This was a very good match, but whilst I expected I would like it even more than  I did when I first watched it years ago it seems my ambivalnce on All Japan includes even something like this which doesn’t fit in the traditional “epic” AJP universe. It’s a cool match where Kakihara plays the shooter and pokes Kawada with his kicks and slaps (and does a nice Seoi Nage along with a yet nameless Kaki Cutter).  To which Kawada responds mostly by making faces-and him standing right back up after Kaki mounted him or shrugging his offence off does much more to convincingly display the aura of his badass character than any *moves* could. But, as expected, Kawada snaps before long and takes Kaki’s head off with a Bakcdrop, forearms to the back of the head and brutal kicks, including maybe the best Axe Kick I remember him ever throwing. Kawada relies on the slap a lot a lot in the killing off process-a little too much for my taste, and while I appreciate the idea behind him just spamming it to the points he could just win successfully pin because Kaki pissed him off the way he went about the execution (right hand slap>Kaki falls>he picks him up>repeat) didn’t really connect with me in execution. ***3/4

1994 · Masahito Kakihara · UWFi · Vader

Vader vs Masahito Kakihara-UWFi 6.5.1994.

Man you forget how great some matches are, and what a joy it was to come back to this one. Vader uses the RIZIN Baruto strategy of using his  massive size advantage to push people into corners and beat the hell out them there, and Kakihara puts on an all time selling performance, you really get the sense he’s being broken in half, which makes the one big desperation shot he manages to land that sweeter. The little self-congratulatory celebration Kakihara does comes off as unpretentious and sympathetic as it could possibly get, but you also sense why Vader would get pissed at him. Once the monster gets up Kakihara has no option but to go for his Spinning Wheel Kick again, but this time Vader’s ready, and he throws himself at Kakihara with this brutal elbow shot to the side of the head and proceeds to just kill him with strikes, ending with one of the most notorious finishes in UWFi history where he just lifts Kaki up and throws him straight on his face, truly worthy of a stretcher job. The enthusiasm and energy Kakihara turns it into a true tragedy, but he shall be revenged for certain by prince Takada. ****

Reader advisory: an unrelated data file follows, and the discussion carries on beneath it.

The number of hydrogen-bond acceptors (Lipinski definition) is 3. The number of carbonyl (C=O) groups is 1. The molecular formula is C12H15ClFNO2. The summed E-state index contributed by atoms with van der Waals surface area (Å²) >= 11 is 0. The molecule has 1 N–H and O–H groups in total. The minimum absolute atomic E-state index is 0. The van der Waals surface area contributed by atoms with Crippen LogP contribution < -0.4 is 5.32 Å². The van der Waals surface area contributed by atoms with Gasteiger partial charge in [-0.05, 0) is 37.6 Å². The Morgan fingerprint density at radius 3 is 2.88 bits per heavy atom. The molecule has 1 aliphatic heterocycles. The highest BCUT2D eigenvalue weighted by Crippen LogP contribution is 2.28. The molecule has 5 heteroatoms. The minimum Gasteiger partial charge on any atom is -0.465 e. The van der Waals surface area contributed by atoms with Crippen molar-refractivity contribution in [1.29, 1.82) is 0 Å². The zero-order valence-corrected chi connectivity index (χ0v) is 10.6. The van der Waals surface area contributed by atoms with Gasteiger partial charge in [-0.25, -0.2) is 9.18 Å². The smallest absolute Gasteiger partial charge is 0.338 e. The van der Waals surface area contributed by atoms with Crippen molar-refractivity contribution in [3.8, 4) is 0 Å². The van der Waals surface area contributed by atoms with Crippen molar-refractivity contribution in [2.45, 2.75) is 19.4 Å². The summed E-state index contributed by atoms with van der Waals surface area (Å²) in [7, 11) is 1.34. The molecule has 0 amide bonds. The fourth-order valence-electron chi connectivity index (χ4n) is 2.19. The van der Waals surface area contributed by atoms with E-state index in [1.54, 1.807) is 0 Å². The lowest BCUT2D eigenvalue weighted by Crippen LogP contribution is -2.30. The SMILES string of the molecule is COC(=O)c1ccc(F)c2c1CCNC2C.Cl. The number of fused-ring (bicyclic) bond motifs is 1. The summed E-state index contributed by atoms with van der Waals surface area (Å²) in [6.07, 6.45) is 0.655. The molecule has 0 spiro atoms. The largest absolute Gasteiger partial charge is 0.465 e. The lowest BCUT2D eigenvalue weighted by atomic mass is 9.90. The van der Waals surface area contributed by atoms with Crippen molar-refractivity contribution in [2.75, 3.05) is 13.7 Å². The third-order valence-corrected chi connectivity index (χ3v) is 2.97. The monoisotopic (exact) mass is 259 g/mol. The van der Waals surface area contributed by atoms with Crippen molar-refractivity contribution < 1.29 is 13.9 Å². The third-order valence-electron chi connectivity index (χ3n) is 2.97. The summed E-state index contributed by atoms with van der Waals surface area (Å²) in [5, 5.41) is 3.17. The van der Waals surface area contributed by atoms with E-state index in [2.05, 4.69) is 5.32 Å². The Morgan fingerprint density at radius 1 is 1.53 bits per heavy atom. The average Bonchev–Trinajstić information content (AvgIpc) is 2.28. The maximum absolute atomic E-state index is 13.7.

2012 · AJPW · Jun Akiyama · Masakatsu Funaki

Jun Akiyama vs Masakatsu Funaki-AJPW 26.8.2012.

An interesting observation on how Funaki works this type of matches (which he’s relied on quite a lot structurally) is that it’s really not that different from his usualy pro-style-patiently, calm and collected, but ready to explode at any time. It’s laid out pretty simply-some classic title match dick measuring in the beginning wherein Funaki asserts his dominance by shoving Akiyama onto the ropes by pushing his forearm onto Akiyama’s face, their hands are tangled up in what looks like a one-handed precursor for a test of strength and as they’re about to enter it Funaki ducks, looking to avoid it but eats a big knee (which was an incredible set-up for a spot where you’ll usually see someone attempts a double leg they never do out of character on the basis of the spot just being so cool looking it’ll work) and the sprint finally starts, as we get a battle of knees and Exploders and kicks and flash submissions. and right when Funaki starts working over Akiyama’s leg and you get flashbacks to the 20-30 minute where legwork was a major focus Akiyama gets desperate and makes the mistake of entering a strike exchange with Funaki where he suffers the same fate Funaki did at the hands of Bas Rutten. ***1/2